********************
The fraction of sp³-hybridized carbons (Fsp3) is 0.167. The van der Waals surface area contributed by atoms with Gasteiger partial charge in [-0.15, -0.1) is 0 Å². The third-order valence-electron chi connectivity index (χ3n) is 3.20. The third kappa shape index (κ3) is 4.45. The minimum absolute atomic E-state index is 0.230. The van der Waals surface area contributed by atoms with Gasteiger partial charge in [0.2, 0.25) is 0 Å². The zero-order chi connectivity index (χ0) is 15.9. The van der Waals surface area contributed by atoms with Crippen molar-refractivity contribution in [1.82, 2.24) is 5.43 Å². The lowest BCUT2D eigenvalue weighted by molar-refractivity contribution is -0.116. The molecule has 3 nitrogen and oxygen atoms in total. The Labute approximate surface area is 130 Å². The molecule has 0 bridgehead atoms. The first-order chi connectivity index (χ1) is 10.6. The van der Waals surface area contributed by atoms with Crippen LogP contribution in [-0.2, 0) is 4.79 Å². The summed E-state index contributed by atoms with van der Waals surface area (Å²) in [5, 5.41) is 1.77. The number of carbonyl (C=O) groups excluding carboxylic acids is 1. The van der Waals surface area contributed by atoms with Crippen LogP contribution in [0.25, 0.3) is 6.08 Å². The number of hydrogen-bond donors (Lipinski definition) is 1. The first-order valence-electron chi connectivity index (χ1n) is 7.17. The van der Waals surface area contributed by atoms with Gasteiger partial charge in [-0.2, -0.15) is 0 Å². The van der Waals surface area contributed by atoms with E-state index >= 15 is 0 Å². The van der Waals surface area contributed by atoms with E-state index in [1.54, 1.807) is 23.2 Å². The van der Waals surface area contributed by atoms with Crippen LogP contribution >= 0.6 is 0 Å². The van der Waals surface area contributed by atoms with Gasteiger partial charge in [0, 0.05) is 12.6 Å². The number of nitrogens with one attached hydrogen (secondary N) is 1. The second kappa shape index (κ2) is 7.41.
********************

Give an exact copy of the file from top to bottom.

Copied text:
The fraction of sp³-hybridized carbons (Fsp3) is 0.167. The van der Waals surface area contributed by atoms with Gasteiger partial charge in [-0.15, -0.1) is 0 Å². The third-order valence-electron chi connectivity index (χ3n) is 3.20. The third kappa shape index (κ3) is 4.45. The minimum absolute atomic E-state index is 0.230. The van der Waals surface area contributed by atoms with Gasteiger partial charge in [0.2, 0.25) is 0 Å². The zero-order chi connectivity index (χ0) is 15.9. The van der Waals surface area contributed by atoms with Crippen molar-refractivity contribution in [1.82, 2.24) is 5.43 Å². The lowest BCUT2D eigenvalue weighted by molar-refractivity contribution is -0.116. The molecule has 3 nitrogen and oxygen atoms in total. The Labute approximate surface area is 130 Å². The molecule has 0 bridgehead atoms. The first-order chi connectivity index (χ1) is 10.6. The van der Waals surface area contributed by atoms with Crippen LogP contribution in [-0.2, 0) is 4.79 Å². The summed E-state index contributed by atoms with van der Waals surface area (Å²) in [5, 5.41) is 1.77. The number of carbonyl (C=O) groups excluding carboxylic acids is 1. The van der Waals surface area contributed by atoms with Crippen LogP contribution in [0.25, 0.3) is 6.08 Å². The number of hydrogen-bond donors (Lipinski definition) is 1. The first-order valence-electron chi connectivity index (χ1n) is 7.17. The van der Waals surface area contributed by atoms with Gasteiger partial charge in [-0.2, -0.15) is 0 Å². The van der Waals surface area contributed by atoms with E-state index >= 15 is 0 Å². The van der Waals surface area contributed by atoms with E-state index in [1.54, 1.807) is 23.2 Å². The van der Waals surface area contributed by atoms with Crippen LogP contribution >= 0.6 is 0 Å². The van der Waals surface area contributed by atoms with Gasteiger partial charge in [0, 0.05) is 12.6 Å². The number of nitrogens with one attached hydrogen (secondary N) is 1. The second kappa shape index (κ2) is 7.41.